Tuesday 1 September 2015


In high school history class, my teacher taught us about a famous letter "J'Accuse" written by Emile Zola for the French paper L'Aurore, dated January 13, 1898.  There was something about a crumpled up piece of paper in a garbage can used as evidence to convict Alfred Dreyfus of treason against the French government.  Zola accused the government of framing Dreyfus simply because he was Jewish.  The real traitor, Ferdinand Esterhazy was later tried and acquitted.  Dreyfus was exiled to Elba where he wasted away.  Thanks to Zola's letter, pressure was mounted against the French government and Dreyfus was eventually released.  However, the damage was done; Dreyfus died shortly thereafter.  The event became known as "L'Affaire Dreyfus" and the term "J'Accuse" has since been used to denote outrage.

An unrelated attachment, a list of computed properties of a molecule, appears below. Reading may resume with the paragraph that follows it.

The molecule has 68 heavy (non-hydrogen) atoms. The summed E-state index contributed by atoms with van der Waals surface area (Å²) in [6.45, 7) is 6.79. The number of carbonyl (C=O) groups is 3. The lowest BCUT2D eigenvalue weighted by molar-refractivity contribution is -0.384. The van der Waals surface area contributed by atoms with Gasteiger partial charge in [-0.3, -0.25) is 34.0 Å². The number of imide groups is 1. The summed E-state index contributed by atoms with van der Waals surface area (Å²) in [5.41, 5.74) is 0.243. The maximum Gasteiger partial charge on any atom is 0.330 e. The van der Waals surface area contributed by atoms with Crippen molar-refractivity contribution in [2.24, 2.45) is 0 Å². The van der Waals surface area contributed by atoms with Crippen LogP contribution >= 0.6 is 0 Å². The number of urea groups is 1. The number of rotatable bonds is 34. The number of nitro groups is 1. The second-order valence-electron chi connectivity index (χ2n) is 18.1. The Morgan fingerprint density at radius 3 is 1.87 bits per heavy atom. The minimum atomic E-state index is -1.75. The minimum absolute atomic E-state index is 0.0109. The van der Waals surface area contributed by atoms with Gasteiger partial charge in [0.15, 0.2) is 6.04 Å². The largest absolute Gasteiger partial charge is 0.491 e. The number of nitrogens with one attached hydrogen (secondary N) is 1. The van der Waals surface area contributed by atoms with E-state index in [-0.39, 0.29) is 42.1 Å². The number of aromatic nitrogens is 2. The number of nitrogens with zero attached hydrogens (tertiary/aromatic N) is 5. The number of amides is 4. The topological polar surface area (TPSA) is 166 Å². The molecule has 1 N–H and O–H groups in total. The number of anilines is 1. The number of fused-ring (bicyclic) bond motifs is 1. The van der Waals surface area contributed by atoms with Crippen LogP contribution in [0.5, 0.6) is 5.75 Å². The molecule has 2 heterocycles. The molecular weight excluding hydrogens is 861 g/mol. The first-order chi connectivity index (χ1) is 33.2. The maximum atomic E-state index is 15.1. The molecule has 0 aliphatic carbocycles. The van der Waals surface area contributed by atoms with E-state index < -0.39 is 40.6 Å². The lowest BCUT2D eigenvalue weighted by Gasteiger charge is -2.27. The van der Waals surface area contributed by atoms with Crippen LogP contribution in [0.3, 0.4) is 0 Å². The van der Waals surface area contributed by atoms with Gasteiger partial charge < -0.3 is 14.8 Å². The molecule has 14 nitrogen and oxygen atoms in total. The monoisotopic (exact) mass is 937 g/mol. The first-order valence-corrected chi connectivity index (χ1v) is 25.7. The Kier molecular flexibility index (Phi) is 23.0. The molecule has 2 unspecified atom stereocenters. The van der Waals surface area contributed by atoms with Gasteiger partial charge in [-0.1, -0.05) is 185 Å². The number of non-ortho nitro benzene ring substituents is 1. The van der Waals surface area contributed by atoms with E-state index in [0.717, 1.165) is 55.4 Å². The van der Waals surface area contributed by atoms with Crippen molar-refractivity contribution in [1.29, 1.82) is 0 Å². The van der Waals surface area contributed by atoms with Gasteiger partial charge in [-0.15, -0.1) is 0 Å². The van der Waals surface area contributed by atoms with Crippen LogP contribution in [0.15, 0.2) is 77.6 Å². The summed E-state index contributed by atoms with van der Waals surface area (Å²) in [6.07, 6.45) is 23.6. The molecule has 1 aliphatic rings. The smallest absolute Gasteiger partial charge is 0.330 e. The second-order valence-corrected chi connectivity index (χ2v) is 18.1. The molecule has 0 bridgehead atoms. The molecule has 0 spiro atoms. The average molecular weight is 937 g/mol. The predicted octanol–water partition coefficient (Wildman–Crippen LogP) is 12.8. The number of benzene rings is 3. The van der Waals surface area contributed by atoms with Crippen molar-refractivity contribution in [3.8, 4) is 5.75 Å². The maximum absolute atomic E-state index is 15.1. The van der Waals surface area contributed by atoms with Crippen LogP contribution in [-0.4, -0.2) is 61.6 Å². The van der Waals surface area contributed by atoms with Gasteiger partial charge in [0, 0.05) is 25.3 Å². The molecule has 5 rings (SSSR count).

Here is an excerpt from J'Accuse:

"Here, then Mr. President, are the facts which explain how a miscarriage of justice could be made; and the moral evidence, the financial circumstances of Dreyfus, the absence of reason, his continual cry of innocence, completes its demonstration as a victim of the extraordinary imaginations of Commander du Paty de Clam, of the clerical medium in which it was found, of the hunting for the "dirty Jews", which dishonours our time."

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